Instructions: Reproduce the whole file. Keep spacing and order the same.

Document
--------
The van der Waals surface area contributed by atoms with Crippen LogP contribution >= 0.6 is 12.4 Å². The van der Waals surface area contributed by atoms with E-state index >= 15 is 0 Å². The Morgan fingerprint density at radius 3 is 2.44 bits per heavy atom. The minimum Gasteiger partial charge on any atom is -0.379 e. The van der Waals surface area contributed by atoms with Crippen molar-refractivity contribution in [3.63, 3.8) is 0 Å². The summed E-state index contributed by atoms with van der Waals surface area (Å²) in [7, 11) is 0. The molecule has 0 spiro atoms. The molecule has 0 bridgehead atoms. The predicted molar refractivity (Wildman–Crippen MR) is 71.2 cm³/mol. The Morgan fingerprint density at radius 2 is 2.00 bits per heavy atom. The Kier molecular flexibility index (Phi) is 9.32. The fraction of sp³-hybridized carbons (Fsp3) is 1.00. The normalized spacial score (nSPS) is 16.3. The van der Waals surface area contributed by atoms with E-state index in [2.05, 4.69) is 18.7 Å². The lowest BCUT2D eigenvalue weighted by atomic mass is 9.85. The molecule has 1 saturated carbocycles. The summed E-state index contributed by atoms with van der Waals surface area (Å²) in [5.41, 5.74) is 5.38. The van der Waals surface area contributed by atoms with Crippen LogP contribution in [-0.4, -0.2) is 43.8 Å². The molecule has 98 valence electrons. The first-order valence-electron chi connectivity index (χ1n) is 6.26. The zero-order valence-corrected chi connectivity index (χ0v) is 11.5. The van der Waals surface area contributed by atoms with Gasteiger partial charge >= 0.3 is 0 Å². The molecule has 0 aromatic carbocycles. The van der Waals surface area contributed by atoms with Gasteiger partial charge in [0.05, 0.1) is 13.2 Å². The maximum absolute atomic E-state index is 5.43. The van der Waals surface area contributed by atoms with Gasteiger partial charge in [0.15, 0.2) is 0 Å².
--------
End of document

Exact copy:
The van der Waals surface area contributed by atoms with Crippen LogP contribution >= 0.6 is 12.4 Å². The van der Waals surface area contributed by atoms with E-state index >= 15 is 0 Å². The Morgan fingerprint density at radius 3 is 2.44 bits per heavy atom. The minimum Gasteiger partial charge on any atom is -0.379 e. The van der Waals surface area contributed by atoms with Crippen molar-refractivity contribution in [3.63, 3.8) is 0 Å². The summed E-state index contributed by atoms with van der Waals surface area (Å²) in [7, 11) is 0. The molecule has 0 spiro atoms. The molecule has 0 bridgehead atoms. The predicted molar refractivity (Wildman–Crippen MR) is 71.2 cm³/mol. The Morgan fingerprint density at radius 2 is 2.00 bits per heavy atom. The Kier molecular flexibility index (Phi) is 9.32. The fraction of sp³-hybridized carbons (Fsp3) is 1.00. The normalized spacial score (nSPS) is 16.3. The van der Waals surface area contributed by atoms with E-state index in [2.05, 4.69) is 18.7 Å². The lowest BCUT2D eigenvalue weighted by atomic mass is 9.85. The molecule has 1 saturated carbocycles. The summed E-state index contributed by atoms with van der Waals surface area (Å²) in [5.41, 5.74) is 5.38. The van der Waals surface area contributed by atoms with Crippen LogP contribution in [-0.4, -0.2) is 43.8 Å². The molecule has 98 valence electrons. The first-order valence-electron chi connectivity index (χ1n) is 6.26. The zero-order valence-corrected chi connectivity index (χ0v) is 11.5. The van der Waals surface area contributed by atoms with Gasteiger partial charge >= 0.3 is 0 Å². The molecule has 0 aromatic carbocycles. The van der Waals surface area contributed by atoms with Gasteiger partial charge in [0.05, 0.1) is 13.2 Å². The maximum absolute atomic E-state index is 5.43. The van der Waals surface area contributed by atoms with Gasteiger partial charge in [0.15, 0.2) is 0 Å².